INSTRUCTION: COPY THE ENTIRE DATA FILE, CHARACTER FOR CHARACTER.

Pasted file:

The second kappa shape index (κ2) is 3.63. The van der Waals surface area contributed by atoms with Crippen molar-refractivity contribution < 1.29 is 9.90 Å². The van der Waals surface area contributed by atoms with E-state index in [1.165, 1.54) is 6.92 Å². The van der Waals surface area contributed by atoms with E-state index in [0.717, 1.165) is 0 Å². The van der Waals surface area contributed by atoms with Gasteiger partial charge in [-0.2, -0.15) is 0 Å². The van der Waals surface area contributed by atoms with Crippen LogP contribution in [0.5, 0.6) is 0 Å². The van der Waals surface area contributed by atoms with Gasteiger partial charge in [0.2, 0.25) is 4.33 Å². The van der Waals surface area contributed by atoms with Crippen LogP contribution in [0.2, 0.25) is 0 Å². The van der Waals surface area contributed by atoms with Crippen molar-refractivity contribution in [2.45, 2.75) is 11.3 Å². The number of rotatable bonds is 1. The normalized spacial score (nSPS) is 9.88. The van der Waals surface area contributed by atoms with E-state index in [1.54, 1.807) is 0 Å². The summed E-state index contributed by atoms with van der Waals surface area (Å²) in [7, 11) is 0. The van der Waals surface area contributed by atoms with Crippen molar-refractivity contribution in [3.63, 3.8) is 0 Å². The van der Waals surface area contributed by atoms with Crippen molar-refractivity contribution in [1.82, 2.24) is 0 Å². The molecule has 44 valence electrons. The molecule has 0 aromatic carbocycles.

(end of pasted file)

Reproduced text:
The second kappa shape index (κ2) is 3.63. The van der Waals surface area contributed by atoms with Crippen molar-refractivity contribution < 1.29 is 9.90 Å². The van der Waals surface area contributed by atoms with E-state index in [1.165, 1.54) is 6.92 Å². The van der Waals surface area contributed by atoms with E-state index in [0.717, 1.165) is 0 Å². The van der Waals surface area contributed by atoms with Gasteiger partial charge in [-0.2, -0.15) is 0 Å². The van der Waals surface area contributed by atoms with Crippen LogP contribution in [0.5, 0.6) is 0 Å². The van der Waals surface area contributed by atoms with Gasteiger partial charge in [0.2, 0.25) is 4.33 Å². The van der Waals surface area contributed by atoms with Crippen LogP contribution in [0.2, 0.25) is 0 Å². The van der Waals surface area contributed by atoms with Crippen molar-refractivity contribution in [2.45, 2.75) is 11.3 Å². The number of rotatable bonds is 1. The normalized spacial score (nSPS) is 9.88. The van der Waals surface area contributed by atoms with E-state index in [1.54, 1.807) is 0 Å². The summed E-state index contributed by atoms with van der Waals surface area (Å²) in [7, 11) is 0. The van der Waals surface area contributed by atoms with Crippen molar-refractivity contribution in [3.63, 3.8) is 0 Å². The van der Waals surface area contributed by atoms with Crippen molar-refractivity contribution in [1.82, 2.24) is 0 Å². The molecule has 44 valence electrons. The molecule has 0 aromatic carbocycles.